Sport is one of the world’s most popular leisure activities for children, a sphere where they can acquire physical, mental and educational skills, develop healthy habits, and build life-long friendships. In recent years, however, sport as a global institution has begun to face up to the myriad issues within its ranks that can compromise the health, safety, and integrity of athletes, and sports organisations have begun to wake up to their legal and moral responsibilities to safeguard and protect their members from maltreatment. This chapter critically discusses what the International Olympic Committee calls ‘safe sport’. To contextualise the discussion, child maltreatment is defined, examples of how it manifests in sport are provided, and the extent of the problem is highlighted. Focusing on non-sexual forms of maltreatment – the most prevalent forms – the discussion moves to safeguarding concerns in an effort to illustrate how problematic coaching behaviours and compliance to sporting norms can cross the line into maltreatment. The chapter concludes by suggesting ways coaches and other stakeholders can work to transform sport to ensure children are able to take advantage of the well-established benefits of sports participation.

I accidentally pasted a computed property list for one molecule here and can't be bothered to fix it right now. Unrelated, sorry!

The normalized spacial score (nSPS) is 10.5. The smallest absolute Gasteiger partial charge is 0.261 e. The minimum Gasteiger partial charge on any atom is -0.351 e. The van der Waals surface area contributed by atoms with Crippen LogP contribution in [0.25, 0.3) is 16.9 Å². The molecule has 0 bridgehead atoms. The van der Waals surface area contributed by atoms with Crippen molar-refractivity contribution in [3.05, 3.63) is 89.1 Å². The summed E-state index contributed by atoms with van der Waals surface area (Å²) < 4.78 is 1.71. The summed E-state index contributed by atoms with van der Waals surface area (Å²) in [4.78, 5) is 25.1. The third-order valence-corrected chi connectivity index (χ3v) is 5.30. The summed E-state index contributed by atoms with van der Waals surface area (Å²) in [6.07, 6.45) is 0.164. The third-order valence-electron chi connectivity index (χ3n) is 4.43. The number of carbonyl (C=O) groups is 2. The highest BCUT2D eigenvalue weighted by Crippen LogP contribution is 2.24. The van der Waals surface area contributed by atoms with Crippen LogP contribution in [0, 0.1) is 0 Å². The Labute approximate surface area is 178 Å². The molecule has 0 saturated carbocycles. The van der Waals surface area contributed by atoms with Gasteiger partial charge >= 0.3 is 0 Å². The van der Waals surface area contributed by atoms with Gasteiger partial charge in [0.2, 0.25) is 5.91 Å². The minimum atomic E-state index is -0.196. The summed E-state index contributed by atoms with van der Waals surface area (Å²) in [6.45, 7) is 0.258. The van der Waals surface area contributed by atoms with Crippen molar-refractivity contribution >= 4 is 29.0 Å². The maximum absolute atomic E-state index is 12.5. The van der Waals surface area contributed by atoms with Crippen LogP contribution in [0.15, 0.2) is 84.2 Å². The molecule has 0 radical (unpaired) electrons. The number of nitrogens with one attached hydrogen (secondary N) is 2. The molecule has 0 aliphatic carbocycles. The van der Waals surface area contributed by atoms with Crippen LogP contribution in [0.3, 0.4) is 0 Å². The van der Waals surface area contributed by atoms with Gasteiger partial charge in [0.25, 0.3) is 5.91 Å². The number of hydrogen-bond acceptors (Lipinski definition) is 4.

|Title of host publication||The Routledge Handbook of Coaching Children in Sport|
|Editors||Ruth Jeanes, Martin Toms|
|Place of Publication||London|
|Publication status||Accepted/In press - 29 Mar 2022|
- Institute for Social Responsibility
- Centre for Child Protection & Safeguarding in Sport